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Last updated:26 June 2018

The suffragist alternative

The broad narrative of the National Union of Women's Suffrage Societies is well rehearsed. The NUWSS was established in 1897 as an organising and lobbying centralised suffrage group, run on democratic lines with a network of regional branches working through loosely knit and autonomous federations. The influential North West Federation included the Manchester Society and led by the formidable Margaret Ashton, it was an extremely powerful part of the Union.

NUWSS pamphlet A commitment to internal democracy through the branch network was a cornerstone of NUWSS policy. Until 1906 the NUWSS focused almost solely on lobbying Parliament and supporting Private Members' Bills for women's enfranchisement. After the establishment of the break-away Women's Social and Political Union (WSPU) in 1903, the NUWSS continued to work alongside them but subsequently, as public opposition hardened to the militant and civil disobedience of the WSPU, the NUWSS were determined to maintain their commitment to non-violent, constitutional methods.

However, from 1907, after the sensationalism of militant activity, it began to shift its strategies to include huge national and regional rallies and public demonstrations in addition to its parliamentary work. In Manchester there was a large rally in Alexandra Park in June 1908 attracting thousands of men and women to hear speakers talk on a range of topics from poverty to housing: Edward Carpenter, Margaret Llewelyn Davies, Maud Royden and Sarah Reddish were among the speakers.

After the failure of the Conciliation Bills (1910-1912) and combined with a growing disillusionment with the prevaricating Liberal Government, the NUWSS moved to a closer collaboration with the Labour Party which formally supported women's suffrage as part of their own policy after 1912. This increased working class support, particularly in the North West. The NUWSS launched an Election Fighting Fund in the same year which promised support for candidates in any election to any party officially supporting suffrage.  The outbreak of war in 1914 and the official NUWSS line of prioritising relief work over campaigning, and a refusal by the executive to give support to an International Congress of Women in The Hague in 1915, led to dissension in the regions and resignations from the Executive, many suffragists subsequently joining the anti-militarist Women's International League (WIL). However, muted political activity continued throughout the war while a group of suffragists, concerned about the erosion of women's personal liberties during the war, established regional Women's Interest Committees to watch over the wartime social and economic interests of women.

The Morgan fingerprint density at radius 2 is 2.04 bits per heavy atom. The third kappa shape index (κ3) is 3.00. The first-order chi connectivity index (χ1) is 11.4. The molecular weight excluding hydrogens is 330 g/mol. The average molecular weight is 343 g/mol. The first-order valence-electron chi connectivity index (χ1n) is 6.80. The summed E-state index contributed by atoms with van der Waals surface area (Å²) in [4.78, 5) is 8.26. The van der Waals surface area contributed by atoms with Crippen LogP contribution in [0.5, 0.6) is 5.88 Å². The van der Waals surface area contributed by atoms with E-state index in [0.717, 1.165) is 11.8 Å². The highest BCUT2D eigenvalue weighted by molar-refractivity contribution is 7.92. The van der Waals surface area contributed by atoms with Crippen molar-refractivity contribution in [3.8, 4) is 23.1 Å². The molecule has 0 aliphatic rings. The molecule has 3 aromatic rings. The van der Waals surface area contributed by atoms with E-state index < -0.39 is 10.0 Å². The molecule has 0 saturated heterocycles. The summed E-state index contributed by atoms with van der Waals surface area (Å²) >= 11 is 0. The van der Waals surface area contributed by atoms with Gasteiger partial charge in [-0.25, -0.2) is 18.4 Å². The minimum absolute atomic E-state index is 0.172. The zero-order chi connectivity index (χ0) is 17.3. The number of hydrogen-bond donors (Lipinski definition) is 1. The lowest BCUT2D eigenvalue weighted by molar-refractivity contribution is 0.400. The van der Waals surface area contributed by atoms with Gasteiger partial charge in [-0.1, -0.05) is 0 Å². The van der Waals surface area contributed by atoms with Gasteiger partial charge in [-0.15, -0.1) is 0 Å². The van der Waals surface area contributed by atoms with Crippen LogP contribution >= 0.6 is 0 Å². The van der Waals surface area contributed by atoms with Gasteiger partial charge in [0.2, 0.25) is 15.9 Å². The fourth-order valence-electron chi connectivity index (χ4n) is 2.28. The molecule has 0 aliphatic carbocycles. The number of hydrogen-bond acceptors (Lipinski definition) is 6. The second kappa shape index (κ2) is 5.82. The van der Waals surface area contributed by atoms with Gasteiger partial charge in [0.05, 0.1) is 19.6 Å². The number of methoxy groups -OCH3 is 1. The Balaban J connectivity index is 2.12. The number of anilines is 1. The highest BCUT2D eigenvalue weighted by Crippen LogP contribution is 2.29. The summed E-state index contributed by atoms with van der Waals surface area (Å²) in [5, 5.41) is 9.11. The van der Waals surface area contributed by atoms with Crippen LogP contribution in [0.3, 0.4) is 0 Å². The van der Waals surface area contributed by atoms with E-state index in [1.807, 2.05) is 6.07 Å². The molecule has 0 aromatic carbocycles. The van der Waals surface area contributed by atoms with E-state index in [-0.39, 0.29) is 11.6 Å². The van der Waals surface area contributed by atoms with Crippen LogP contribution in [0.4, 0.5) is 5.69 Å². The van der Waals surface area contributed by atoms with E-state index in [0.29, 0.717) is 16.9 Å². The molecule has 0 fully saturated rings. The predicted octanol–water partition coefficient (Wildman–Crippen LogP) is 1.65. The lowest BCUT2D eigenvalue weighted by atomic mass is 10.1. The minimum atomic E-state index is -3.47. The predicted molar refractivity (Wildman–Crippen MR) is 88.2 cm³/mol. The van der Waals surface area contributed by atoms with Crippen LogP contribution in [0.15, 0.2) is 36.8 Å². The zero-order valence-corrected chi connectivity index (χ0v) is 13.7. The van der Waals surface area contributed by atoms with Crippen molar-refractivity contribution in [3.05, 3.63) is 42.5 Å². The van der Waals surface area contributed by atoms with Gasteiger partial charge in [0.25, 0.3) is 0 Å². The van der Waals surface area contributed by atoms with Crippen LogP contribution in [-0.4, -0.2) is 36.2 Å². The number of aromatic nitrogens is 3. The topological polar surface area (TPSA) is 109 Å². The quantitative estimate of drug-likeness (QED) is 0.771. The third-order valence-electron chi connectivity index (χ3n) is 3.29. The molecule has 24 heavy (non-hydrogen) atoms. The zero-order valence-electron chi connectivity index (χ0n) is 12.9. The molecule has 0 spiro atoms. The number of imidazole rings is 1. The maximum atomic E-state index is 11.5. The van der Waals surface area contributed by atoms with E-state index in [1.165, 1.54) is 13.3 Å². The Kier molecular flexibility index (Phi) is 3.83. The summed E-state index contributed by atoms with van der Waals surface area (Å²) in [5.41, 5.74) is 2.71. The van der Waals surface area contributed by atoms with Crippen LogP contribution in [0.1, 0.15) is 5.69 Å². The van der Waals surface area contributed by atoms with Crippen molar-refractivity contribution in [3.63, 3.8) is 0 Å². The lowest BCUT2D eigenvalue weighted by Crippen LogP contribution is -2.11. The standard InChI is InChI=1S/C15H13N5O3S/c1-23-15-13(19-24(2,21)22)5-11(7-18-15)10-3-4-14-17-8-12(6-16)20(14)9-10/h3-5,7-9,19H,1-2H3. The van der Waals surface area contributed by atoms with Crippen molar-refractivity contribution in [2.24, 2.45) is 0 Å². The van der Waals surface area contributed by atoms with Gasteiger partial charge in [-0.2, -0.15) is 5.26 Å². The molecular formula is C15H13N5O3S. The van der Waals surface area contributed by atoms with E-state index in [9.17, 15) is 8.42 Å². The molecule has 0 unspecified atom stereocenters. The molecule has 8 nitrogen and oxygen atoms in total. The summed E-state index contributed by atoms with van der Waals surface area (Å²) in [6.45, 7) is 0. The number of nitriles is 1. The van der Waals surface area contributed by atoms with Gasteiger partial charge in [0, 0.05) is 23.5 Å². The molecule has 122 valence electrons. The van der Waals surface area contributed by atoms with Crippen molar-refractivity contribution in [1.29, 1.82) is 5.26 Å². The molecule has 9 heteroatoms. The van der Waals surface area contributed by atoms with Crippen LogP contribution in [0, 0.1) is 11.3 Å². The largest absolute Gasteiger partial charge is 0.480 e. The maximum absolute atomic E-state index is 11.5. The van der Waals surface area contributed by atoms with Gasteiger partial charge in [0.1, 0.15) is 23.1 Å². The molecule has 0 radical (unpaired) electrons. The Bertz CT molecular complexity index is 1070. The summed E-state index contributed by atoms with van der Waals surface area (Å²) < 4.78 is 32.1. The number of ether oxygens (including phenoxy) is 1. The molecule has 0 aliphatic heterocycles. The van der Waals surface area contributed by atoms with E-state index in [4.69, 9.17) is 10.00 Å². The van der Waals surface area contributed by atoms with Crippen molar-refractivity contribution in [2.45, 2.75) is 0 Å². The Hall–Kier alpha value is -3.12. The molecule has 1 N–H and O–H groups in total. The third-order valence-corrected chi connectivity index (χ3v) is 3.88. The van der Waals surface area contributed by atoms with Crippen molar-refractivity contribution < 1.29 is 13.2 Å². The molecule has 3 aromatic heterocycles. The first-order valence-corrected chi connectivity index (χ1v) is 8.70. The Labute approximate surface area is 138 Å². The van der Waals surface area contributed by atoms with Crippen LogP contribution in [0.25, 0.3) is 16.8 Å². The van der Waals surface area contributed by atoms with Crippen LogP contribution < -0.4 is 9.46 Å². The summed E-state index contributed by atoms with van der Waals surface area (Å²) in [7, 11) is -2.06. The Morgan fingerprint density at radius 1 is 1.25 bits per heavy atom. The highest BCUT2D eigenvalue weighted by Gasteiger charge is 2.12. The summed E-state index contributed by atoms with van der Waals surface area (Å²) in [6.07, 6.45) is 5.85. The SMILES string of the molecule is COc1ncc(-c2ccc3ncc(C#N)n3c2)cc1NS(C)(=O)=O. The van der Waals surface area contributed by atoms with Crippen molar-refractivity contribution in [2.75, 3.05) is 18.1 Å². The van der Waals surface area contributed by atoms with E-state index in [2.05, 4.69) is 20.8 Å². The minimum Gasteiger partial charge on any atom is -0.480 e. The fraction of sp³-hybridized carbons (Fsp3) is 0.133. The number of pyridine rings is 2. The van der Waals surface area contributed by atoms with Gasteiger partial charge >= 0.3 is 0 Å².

Suffrage agitation continued after 1916 as the NUWSS responded to the Government's proposed changes to the national electoral register and the establishment of the Speaker's Conference to consider franchise reform.  The NUWSS was a key player in lobbying the government over the inclusion of women in the 1918 Representation of the People Act.  After 1919 the NUWSS refocused on achieving an equal franchise and became the National Union for Equal Citizenship.

NUWSS leaflet, bought in 2017 as part of the Library`s Voting for Change project Suffragists felt strongly about the rights of women and they saw the vote as a right.  The lack of a vote was also tied up with issues of social justice, women's precarious work and pay, infant mortality and maternal welfare.  Although the war threw some of these issues into starker relief and raised new concerns, such as the threats to personal liberty and the overt surveillance of women, many suffragists in the pre-war period were already involved with women-focused projects outside the suffrage campaign itself. In Manchester, suffragists backed campaigns for school clinics, municipal health visitors, Schools for Mothers, a Babies Hospital and trade union organisation for women workers while during the war they campaigned for better pay and conditions for munitions workers, agitated against REG 40D of the Defence of the Realm Act which threatened to re-introduce the Contagious Diseases Act, protested about the surveillance of women while their men were at the front, and spoke out for the destitute families of Conscientious Objectors - while still maintaining political pressure for the vote.  After the war, many of them refocused on supporting Famine Relief Campaigns in war-torn Europe.